Wednesday, November 29, 2017

Luis steps down. I'm good with it. Stirs the political pot in Chicago.

Normally, I would take the news that a progressive Democrat was leaving congress, as a bad thing. But I didn't take Cong. Luis Gutiérrez' announcement that way. On the contrary, I think his announcement yesterday that he won't run again in 2018 and his endorsement of Chuy Garcia in the primary, is good news.

For one thing, Gutiérrez will be easily replaced by another Democrat as part of the anti-Trump wave in 2018. For another, the announcement disrupts the current political inertia on the part of progressives in a good way. Already, potential candidates, including Garcia, Ald. Carlos Rosa, Ald. Joe Moreno and others, are mobilizing their supporters to go out, knock on doors, gather signatures and speak to the issues that Gutiérrez championed. These include: Trump's impeachment, immigration rights (including several arrests for acts of civil disobedience); defense of the Dream Act and support for DACA students, Puerto Rico's post-hurricane rebuilding, maintaining Chicago as a sanctuary city and many others.

I also think Gutiérrez can be much more effective in the years to come, working on these issues outside of congress. Twenty-four years should be enough for anyone.

While some on the left are bemoaning the idea of a primary race among progressives, I think it will generate a lot of excitement and should improve voter turnout and increase votes for progressive candidates up and down the ballot. Dan Biss and Fritz Kaegi, among others, should be smiling this morning.

I was also impressed that Luis and Chuy, who were close allies back in the Harold Washington days, were able to come together and set aside recent differences. Remember, Gutiérrez supported Rahm Emanuel over Garcia in the last mayor's race. I assume that Rahm's sticking to his support for Sanctuary Cities is part of the return on the deal. Luis' endorsement of Chuy should also help rebuild bridges between the city's Mexican and Puerto Rican communities.

More possibilities open up, including Progressive Caucus Ald. Rick Munoz replacing Chuy on the County Board and some younger progressive (I hope) replacing Rick in the 22nd Ward and on the City Council.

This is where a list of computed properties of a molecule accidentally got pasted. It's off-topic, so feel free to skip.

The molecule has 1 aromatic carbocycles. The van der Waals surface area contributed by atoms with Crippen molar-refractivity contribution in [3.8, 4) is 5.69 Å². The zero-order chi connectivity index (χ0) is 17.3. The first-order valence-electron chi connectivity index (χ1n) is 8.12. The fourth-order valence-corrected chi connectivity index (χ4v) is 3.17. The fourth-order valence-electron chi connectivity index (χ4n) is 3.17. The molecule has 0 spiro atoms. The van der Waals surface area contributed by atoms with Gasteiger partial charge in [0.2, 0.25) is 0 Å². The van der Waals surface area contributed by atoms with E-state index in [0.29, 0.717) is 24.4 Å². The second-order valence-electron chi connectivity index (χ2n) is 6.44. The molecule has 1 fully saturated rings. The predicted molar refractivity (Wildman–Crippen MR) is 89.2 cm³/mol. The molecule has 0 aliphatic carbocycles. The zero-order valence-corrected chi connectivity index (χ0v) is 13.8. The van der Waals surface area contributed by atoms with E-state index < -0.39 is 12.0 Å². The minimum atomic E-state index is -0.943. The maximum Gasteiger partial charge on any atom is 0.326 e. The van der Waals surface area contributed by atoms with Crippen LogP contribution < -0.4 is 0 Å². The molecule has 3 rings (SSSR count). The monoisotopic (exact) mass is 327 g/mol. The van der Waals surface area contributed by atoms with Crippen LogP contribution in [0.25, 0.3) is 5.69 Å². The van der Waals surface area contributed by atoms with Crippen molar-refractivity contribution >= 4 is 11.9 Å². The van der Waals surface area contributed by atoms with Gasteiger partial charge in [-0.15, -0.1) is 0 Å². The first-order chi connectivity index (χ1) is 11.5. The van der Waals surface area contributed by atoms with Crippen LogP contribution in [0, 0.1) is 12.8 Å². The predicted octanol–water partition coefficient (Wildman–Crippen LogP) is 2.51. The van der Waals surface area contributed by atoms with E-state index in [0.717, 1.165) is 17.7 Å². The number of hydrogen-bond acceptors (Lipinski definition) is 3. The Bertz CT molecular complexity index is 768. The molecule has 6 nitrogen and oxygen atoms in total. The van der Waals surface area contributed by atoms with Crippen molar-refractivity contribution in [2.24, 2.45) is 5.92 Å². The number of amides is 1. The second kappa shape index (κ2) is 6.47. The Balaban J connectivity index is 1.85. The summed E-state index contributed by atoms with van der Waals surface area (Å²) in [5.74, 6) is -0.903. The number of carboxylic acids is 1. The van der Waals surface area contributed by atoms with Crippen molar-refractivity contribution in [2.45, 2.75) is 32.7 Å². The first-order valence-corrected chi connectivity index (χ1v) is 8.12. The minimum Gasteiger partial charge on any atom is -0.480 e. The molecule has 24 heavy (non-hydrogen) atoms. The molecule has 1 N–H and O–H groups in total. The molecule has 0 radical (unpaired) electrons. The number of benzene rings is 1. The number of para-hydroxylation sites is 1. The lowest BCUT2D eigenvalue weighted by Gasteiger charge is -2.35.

Some pundits, like Politico's Natasha Korecki, claim that this is part of a deal brokered by Rahm, to pull Chuy out of the next mayor's race, thereby "clearing the path" towards Rahm's re-election. But that doesn't seem plausible to me. First of all, I don't believe Chuy would have been part of such a deal with Rahm. Second, I'm not convinced Chuy had any serious intention to run again for mayor. Third, I'm not sure that Chuy, despite having, against all odds, forced the mayor into a runoff last time around, had much chance of defeating him this time. Having said this, I still don't agree that the mayor can't be beaten in 2019 by any one of a number of other candidates. Certainly no "clear path" as Korecki claims.

Rahm is still running scared this morning.

Brother Fred and I will be discussing these issues and more with Friday's guest on Hitting Left, veteran Chicago media and political consultant Delmarie Cobb. Tune in Friday at 11 a.m. CT on or download the podcast  at iTunes.


  1. I love Chuy. But that handoff smacked of the old-boys network. Shouldn't have been done like that. And why no women running, ie. Susana Mendoza?

  2. Celina,
    Good points. But I just found out there is a woman running. It's Sol Flores, founding executive director of La Casa Norte.

  3. Did you read Mark Brown's column this morning? He thinks Luis has his eyes on the '20 presidential campaign. Is that for real?

  4. Anon,
    I just checked with my guy at Jiffy Lube. He's got connections and tells me, yes. Luis is definitely going to make a run in 2020?

  5. Korecki is full of shit as usual. If Chuy had already cut a deal, why did he announce at the presser that he wouldn't support Rahm in 2019? Also, why would Gutierrez be apologetic, as he was, for supporting Rahm? I agree with you. Rahm wasn't happy about that announcement yesterday.


Agree? Disagree? Let me hear from you.